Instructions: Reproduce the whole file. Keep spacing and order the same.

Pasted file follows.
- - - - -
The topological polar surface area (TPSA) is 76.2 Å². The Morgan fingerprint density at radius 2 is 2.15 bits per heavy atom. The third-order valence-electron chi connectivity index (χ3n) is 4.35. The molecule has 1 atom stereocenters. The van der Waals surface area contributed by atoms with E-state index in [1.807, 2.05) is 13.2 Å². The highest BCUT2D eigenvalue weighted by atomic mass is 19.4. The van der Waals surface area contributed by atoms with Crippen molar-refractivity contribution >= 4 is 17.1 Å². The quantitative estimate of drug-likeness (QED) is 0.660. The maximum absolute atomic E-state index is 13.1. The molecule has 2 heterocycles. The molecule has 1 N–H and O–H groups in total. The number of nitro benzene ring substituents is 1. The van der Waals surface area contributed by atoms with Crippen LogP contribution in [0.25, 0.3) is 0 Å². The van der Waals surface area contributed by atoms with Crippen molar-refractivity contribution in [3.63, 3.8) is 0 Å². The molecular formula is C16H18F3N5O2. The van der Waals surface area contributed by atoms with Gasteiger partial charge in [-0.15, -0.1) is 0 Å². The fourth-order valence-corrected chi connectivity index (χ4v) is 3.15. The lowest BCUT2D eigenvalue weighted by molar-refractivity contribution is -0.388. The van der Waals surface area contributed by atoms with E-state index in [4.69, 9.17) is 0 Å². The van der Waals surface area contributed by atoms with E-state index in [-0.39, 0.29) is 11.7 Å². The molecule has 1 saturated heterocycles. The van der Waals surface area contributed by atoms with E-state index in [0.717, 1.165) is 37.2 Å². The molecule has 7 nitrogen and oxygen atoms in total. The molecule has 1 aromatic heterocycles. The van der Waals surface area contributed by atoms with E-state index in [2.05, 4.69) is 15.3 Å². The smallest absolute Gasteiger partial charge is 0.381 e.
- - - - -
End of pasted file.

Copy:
The topological polar surface area (TPSA) is 76.2 Å². The Morgan fingerprint density at radius 2 is 2.15 bits per heavy atom. The third-order valence-electron chi connectivity index (χ3n) is 4.35. The molecule has 1 atom stereocenters. The van der Waals surface area contributed by atoms with E-state index in [1.807, 2.05) is 13.2 Å². The highest BCUT2D eigenvalue weighted by atomic mass is 19.4. The van der Waals surface area contributed by atoms with Crippen molar-refractivity contribution >= 4 is 17.1 Å². The quantitative estimate of drug-likeness (QED) is 0.660. The maximum absolute atomic E-state index is 13.1. The molecule has 2 heterocycles. The molecule has 1 N–H and O–H groups in total. The number of nitro benzene ring substituents is 1. The van der Waals surface area contributed by atoms with Crippen LogP contribution in [0.25, 0.3) is 0 Å². The van der Waals surface area contributed by atoms with Crippen molar-refractivity contribution in [3.63, 3.8) is 0 Å². The molecular formula is C16H18F3N5O2. The van der Waals surface area contributed by atoms with Gasteiger partial charge in [-0.15, -0.1) is 0 Å². The fourth-order valence-corrected chi connectivity index (χ4v) is 3.15. The lowest BCUT2D eigenvalue weighted by molar-refractivity contribution is -0.388. The van der Waals surface area contributed by atoms with E-state index in [4.69, 9.17) is 0 Å². The van der Waals surface area contributed by atoms with E-state index in [-0.39, 0.29) is 11.7 Å². The molecule has 1 saturated heterocycles. The van der Waals surface area contributed by atoms with E-state index in [0.717, 1.165) is 37.2 Å². The molecule has 7 nitrogen and oxygen atoms in total. The molecule has 1 aromatic heterocycles. The van der Waals surface area contributed by atoms with E-state index in [2.05, 4.69) is 15.3 Å². The smallest absolute Gasteiger partial charge is 0.381 e.